Temperance Fountains

     In downtown Washington, DC is a temperance fountain donated to the city in 1884 by Henry Cogswell, a San Francisco dentist and prohibition advocate (he is not known to have been a Prohibition Party candidate, however).  It  soon fell into disrepair, but survives to this day near its original location at Pennsylvania Avenue and 7th Street, NW.  It was entered into the National Register of Historic Places in 1984.
     Excellent articles on the Washington, DC Cogswell Fountain maybe found in the Atlas Obscura and in Wikipedia.


Catholic Total Abstinence Fountain, Philadelphia

The large, ornate public fountain in West Fairmount Park was erected in 1876 by the Catholic Total Abstinence Union of America. It was restored by the City in 2016-17 at a cost of more than $600,000, using marble from the original quarry in Italy and granite from Maine.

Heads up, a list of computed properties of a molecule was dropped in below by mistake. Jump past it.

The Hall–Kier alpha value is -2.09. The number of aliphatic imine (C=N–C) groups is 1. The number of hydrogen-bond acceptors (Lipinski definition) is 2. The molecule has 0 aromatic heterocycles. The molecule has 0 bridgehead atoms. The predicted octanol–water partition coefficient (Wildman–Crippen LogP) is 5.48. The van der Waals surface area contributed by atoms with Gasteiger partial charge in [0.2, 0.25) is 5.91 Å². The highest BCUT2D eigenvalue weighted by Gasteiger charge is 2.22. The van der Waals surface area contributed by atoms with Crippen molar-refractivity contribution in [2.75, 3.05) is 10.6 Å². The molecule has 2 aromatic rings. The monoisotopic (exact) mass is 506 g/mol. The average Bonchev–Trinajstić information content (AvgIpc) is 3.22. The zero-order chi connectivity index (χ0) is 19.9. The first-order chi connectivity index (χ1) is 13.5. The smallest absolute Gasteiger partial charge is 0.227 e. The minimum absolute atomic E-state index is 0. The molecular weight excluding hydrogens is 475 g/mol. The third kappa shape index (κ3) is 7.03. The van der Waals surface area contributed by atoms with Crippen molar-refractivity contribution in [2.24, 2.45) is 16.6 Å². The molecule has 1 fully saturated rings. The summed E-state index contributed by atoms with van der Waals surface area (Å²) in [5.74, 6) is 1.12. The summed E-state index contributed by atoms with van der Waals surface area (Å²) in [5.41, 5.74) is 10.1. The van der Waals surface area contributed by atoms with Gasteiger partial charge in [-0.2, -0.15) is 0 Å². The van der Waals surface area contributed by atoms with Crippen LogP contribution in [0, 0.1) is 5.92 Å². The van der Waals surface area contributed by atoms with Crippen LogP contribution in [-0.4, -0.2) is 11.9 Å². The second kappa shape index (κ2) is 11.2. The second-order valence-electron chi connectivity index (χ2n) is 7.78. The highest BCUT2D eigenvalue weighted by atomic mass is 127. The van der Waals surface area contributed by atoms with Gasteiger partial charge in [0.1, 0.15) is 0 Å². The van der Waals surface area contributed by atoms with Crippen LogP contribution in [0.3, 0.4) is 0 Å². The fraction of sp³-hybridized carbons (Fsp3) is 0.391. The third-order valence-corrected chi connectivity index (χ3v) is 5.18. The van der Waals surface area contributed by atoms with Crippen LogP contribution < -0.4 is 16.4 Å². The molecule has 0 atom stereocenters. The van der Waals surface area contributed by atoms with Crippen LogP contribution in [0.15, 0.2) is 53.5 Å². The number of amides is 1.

To learn more, click here.


Philadelphia Fountain Society

In addition to these two grand fountains, there are several smaller fountains and horse-watering troughs around the city which were erected by the Philadelphia Fountain Society.  The Society still exists but did not respond to a 2020 enquiry.


Columbian Exposition Fountain (1893)

Anna Gordon, a WCTU member and Superintendent of the Juvenile Department of the WWCTU, raised $1800 from children to construct a bronze fountain at the Chicago World's Fair.  The design was of a little girl offering a cup of water.
     The fountain afterward was moved in front of the Women's Temple in Chicago.


Cogswell Fountain in Pawtucket, Rhode Island

All across America people ridiculed and smashed Henry D. Cogswell’s fountains, but this one survives in downtown Pawtucket.   To learn more, click here.


Tompkins Square Temperance Fountain, Manhattan, New York
A reminder to choose water over wine since 1888.

In 1888, THE LOWER EAST Side’s Moderation Society was very pleased to make the acquaintance of the deep-pocketed Dr. Henry Cogswell of  San Francisco. To learn more, click here.